A few weeks ago I posted the results of a research testing the top 10,000 websites for responsive indicators. The test showed roughly 12% of these sites were responsive, a ratio that was fairly consistent across the top 100, 1,000 and 10,000 sites.
Following twitter feedback, I reran the test on the top 100,000 (!!!) websites as well, and dug deeper into the websites flagged as responsive – this post shares the results.
What qualifies as a Responsive site?
The previous test results triggered a fair bit of conversation about what qualifies as a responsive website. Posts by Brad Frost, Jason Grigsby and Tim Kadlec discuss this in depth, so I won’t spend too much time on it. For the purposes of this blog, I consider websites using Fluid Design to be responsive (using the test described in the last post). Since fluidity is a minimum requirement for responsiveness, these results are an upper bound on the number of responsive websites out there.
In addition, I noticed a disproportionate chunk of error responses was flagged as responsive. Logically these responses are indeed fluid, as they adapt to the display size, but I wouldn’t really count them as valid pages. To mitigate this issue, I filtered out any website that had less than two “200 OK” responses. This filter eliminated some responsive error pages, but for the most part seemed to clean the results.
Lastly, note that while I’m saying “Responsive Sites”, I actually mean “Responsive Home Page”. I’m only testing the home page of each domain, and am assuming the rest of the site is equally responsive or not.
Ratios Hold: 11-12% of sites are Responsive
Let’s get to the numbers.
|# RWD Sites, by Tier||Responsive||Non-Responsive||RWD Ratio|
As you can see, the ratio holds quite well across the different tiers, although it’s a bit stronger in the top 1,000 websites. Roughly every 9th site is marked as responsive, both on the hotetst sites and the long tail of the web.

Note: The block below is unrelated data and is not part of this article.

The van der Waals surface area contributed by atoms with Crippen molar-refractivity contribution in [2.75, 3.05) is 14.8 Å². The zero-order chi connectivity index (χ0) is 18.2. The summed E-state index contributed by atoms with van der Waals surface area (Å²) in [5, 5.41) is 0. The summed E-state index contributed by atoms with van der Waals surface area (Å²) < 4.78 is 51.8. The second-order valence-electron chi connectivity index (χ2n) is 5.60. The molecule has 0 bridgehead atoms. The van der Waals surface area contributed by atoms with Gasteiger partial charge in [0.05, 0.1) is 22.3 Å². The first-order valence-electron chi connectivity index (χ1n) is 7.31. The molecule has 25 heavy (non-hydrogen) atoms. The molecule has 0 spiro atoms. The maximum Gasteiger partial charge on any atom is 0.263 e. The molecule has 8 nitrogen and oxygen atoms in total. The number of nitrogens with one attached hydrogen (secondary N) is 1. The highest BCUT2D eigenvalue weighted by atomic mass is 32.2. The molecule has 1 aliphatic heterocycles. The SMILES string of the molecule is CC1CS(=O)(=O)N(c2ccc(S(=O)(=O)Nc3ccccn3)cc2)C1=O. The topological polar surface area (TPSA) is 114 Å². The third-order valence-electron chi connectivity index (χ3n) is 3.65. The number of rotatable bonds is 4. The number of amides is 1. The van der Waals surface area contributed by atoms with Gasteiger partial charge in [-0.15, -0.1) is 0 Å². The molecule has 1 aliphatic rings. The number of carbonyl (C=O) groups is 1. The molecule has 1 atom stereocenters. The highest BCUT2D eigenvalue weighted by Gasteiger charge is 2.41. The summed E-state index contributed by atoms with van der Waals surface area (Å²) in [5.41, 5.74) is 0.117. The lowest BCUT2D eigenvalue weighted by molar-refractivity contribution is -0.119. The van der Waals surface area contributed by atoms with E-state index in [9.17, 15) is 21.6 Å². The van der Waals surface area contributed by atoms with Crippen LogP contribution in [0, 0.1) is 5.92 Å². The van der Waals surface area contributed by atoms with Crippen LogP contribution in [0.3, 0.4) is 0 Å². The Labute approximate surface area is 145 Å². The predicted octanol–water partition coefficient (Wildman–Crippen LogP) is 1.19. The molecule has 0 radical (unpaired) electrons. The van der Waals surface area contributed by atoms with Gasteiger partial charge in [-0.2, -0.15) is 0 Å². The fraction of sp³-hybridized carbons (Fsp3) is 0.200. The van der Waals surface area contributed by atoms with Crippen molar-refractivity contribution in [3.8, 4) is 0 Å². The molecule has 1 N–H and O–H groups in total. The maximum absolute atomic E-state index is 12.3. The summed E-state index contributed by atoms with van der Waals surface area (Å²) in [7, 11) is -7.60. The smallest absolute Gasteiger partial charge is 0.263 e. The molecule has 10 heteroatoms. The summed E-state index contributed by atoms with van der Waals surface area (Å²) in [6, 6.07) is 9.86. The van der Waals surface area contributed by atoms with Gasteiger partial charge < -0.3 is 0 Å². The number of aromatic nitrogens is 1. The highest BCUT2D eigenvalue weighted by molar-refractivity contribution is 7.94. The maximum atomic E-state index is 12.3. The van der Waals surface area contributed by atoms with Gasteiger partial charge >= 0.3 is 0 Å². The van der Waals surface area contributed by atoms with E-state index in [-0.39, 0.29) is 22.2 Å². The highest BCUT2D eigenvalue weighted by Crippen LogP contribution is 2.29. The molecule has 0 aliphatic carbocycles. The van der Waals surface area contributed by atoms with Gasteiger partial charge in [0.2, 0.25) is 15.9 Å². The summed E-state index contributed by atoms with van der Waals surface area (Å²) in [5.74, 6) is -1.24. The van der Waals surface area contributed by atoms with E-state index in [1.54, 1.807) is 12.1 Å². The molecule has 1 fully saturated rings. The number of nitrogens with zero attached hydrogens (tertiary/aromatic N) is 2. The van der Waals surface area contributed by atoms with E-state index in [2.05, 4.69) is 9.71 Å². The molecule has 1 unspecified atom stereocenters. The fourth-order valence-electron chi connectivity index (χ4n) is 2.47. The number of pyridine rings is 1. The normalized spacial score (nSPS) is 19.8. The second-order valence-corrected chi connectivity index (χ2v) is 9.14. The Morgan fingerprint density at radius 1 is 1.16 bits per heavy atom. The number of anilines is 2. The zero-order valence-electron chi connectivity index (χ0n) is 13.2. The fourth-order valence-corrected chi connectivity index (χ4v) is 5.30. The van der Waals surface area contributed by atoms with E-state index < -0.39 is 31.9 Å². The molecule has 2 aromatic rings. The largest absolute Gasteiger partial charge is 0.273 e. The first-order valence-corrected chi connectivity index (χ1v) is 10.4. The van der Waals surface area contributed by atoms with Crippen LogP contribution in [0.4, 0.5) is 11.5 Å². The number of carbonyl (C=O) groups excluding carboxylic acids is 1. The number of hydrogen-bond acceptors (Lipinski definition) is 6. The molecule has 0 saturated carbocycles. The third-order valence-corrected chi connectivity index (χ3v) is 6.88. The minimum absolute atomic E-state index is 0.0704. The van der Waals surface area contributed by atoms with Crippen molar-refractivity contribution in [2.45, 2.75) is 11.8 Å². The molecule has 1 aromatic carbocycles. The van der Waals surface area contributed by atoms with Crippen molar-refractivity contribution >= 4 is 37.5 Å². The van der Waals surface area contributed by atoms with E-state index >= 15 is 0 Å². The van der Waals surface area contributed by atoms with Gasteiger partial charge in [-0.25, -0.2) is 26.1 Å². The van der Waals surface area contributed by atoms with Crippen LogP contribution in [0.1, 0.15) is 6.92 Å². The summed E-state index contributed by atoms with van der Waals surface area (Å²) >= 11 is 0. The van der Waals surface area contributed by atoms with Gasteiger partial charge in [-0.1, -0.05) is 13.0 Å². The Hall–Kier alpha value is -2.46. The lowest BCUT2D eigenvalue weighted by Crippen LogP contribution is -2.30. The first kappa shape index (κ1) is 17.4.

Hmm… 85+10 = 100?!
The math geeks amongst you may have noticed a few of the numbers don’t add up. The Responsive & Non-Responsive counts sum up to less than the “Top X” number – for example in the top 100, we only account for 95 sites. In addition, the ratios are a bit different (by roughly 1%) than the results I shared last month.
Both of those deltas are due to the filtering of broken pages I mentioned above. In the top 100 sites, 5 sites were filtered. In the top 100,000, over 7,000 sites were filtered. If you’ve ever tested a bulk list of URLs, you’d know that’s a pretty common error rate. Since many error pages were marked as responsive, the RWD ratio actually dropped by roughly 1% once the data was cleaned up.
What does this mean?
This test implies Responsive Web Design is no more prevalent on the long tail than it is in the top sites. This may surprise some, since RWD is touted as – amongst other things – a lower cost way to tackle mobile, and so the adoption in the long tail could have been bigger.
In addition, it means there are over 10,000 responsive websites out there. Some people may think that’s slow progress for a 3.5-year-old concept, but I think it’s actually a pretty impressive reach. We don’t know how quickly we got to this point, but at least we can track its adoption going forward.